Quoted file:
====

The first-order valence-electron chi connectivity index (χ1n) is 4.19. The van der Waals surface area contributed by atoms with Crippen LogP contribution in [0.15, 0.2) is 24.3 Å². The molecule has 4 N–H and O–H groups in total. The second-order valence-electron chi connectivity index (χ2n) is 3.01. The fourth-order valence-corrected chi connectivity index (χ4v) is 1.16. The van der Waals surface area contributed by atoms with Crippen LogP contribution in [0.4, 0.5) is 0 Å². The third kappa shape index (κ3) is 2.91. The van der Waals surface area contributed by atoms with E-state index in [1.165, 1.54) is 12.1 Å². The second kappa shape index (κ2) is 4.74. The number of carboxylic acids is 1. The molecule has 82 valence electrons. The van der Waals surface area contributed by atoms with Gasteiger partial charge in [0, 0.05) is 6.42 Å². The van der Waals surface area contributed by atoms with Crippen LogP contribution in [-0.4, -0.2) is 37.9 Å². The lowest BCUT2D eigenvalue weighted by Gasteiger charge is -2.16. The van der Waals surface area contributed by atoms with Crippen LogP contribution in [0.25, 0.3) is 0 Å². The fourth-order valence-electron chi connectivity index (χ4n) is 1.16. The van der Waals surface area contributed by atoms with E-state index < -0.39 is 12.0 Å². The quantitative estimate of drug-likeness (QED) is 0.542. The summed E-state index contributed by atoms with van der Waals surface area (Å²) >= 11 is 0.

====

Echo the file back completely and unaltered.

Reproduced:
The first-order valence-electron chi connectivity index (χ1n) is 4.19. The van der Waals surface area contributed by atoms with Crippen LogP contribution in [0.15, 0.2) is 24.3 Å². The molecule has 4 N–H and O–H groups in total. The second-order valence-electron chi connectivity index (χ2n) is 3.01. The fourth-order valence-corrected chi connectivity index (χ4v) is 1.16. The van der Waals surface area contributed by atoms with Crippen LogP contribution in [0.4, 0.5) is 0 Å². The third kappa shape index (κ3) is 2.91. The van der Waals surface area contributed by atoms with E-state index in [1.165, 1.54) is 12.1 Å². The second kappa shape index (κ2) is 4.74. The number of carboxylic acids is 1. The molecule has 82 valence electrons. The van der Waals surface area contributed by atoms with Gasteiger partial charge in [0, 0.05) is 6.42 Å². The van der Waals surface area contributed by atoms with Crippen LogP contribution in [-0.4, -0.2) is 37.9 Å². The lowest BCUT2D eigenvalue weighted by Gasteiger charge is -2.16. The van der Waals surface area contributed by atoms with Crippen LogP contribution in [0.25, 0.3) is 0 Å². The fourth-order valence-electron chi connectivity index (χ4n) is 1.16. The van der Waals surface area contributed by atoms with E-state index < -0.39 is 12.0 Å². The quantitative estimate of drug-likeness (QED) is 0.542. The summed E-state index contributed by atoms with van der Waals surface area (Å²) >= 11 is 0.